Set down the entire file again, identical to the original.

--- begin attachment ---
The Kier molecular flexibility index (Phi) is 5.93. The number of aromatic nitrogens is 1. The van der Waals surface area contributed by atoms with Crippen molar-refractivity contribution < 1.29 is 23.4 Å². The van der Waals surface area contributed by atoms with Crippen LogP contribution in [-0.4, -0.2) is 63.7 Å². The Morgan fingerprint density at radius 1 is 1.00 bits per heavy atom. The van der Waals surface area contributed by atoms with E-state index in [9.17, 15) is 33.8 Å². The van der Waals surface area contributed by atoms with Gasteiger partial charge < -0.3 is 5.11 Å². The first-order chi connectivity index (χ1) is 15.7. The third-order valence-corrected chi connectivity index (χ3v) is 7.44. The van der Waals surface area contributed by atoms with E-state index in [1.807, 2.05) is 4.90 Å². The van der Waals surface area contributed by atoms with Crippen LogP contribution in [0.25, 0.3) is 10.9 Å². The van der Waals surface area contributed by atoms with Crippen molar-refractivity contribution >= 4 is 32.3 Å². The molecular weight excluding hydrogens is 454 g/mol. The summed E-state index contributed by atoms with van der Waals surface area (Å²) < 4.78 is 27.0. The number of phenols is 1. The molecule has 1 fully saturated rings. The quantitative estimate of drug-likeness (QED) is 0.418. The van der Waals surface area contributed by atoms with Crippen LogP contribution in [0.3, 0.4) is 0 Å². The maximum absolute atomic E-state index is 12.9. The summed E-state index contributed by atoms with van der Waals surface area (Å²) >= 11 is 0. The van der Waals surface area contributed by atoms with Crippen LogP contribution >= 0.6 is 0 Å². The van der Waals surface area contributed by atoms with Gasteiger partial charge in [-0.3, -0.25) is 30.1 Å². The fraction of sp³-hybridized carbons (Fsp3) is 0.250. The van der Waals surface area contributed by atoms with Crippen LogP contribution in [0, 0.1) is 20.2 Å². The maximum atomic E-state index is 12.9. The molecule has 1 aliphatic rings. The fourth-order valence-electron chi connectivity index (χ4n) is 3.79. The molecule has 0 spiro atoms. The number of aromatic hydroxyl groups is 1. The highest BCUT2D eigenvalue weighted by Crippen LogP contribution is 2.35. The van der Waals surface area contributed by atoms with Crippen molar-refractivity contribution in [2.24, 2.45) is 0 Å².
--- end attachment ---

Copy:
The Kier molecular flexibility index (Phi) is 5.93. The number of aromatic nitrogens is 1. The van der Waals surface area contributed by atoms with Crippen molar-refractivity contribution < 1.29 is 23.4 Å². The van der Waals surface area contributed by atoms with Crippen LogP contribution in [-0.4, -0.2) is 63.7 Å². The Morgan fingerprint density at radius 1 is 1.00 bits per heavy atom. The van der Waals surface area contributed by atoms with E-state index in [9.17, 15) is 33.8 Å². The van der Waals surface area contributed by atoms with Gasteiger partial charge < -0.3 is 5.11 Å². The first-order chi connectivity index (χ1) is 15.7. The third-order valence-corrected chi connectivity index (χ3v) is 7.44. The van der Waals surface area contributed by atoms with E-state index in [1.807, 2.05) is 4.90 Å². The van der Waals surface area contributed by atoms with Crippen LogP contribution in [0.25, 0.3) is 10.9 Å². The van der Waals surface area contributed by atoms with Crippen molar-refractivity contribution >= 4 is 32.3 Å². The molecular weight excluding hydrogens is 454 g/mol. The summed E-state index contributed by atoms with van der Waals surface area (Å²) < 4.78 is 27.0. The number of phenols is 1. The molecule has 1 fully saturated rings. The quantitative estimate of drug-likeness (QED) is 0.418. The van der Waals surface area contributed by atoms with Crippen LogP contribution in [0.3, 0.4) is 0 Å². The maximum absolute atomic E-state index is 12.9. The summed E-state index contributed by atoms with van der Waals surface area (Å²) >= 11 is 0. The van der Waals surface area contributed by atoms with Crippen LogP contribution >= 0.6 is 0 Å². The van der Waals surface area contributed by atoms with Gasteiger partial charge in [-0.3, -0.25) is 30.1 Å². The fraction of sp³-hybridized carbons (Fsp3) is 0.250. The van der Waals surface area contributed by atoms with Crippen LogP contribution in [0, 0.1) is 20.2 Å². The maximum atomic E-state index is 12.9. The molecule has 1 aliphatic rings. The fourth-order valence-electron chi connectivity index (χ4n) is 3.79. The molecule has 0 spiro atoms. The number of aromatic hydroxyl groups is 1. The highest BCUT2D eigenvalue weighted by Crippen LogP contribution is 2.35. The van der Waals surface area contributed by atoms with Crippen molar-refractivity contribution in [2.24, 2.45) is 0 Å².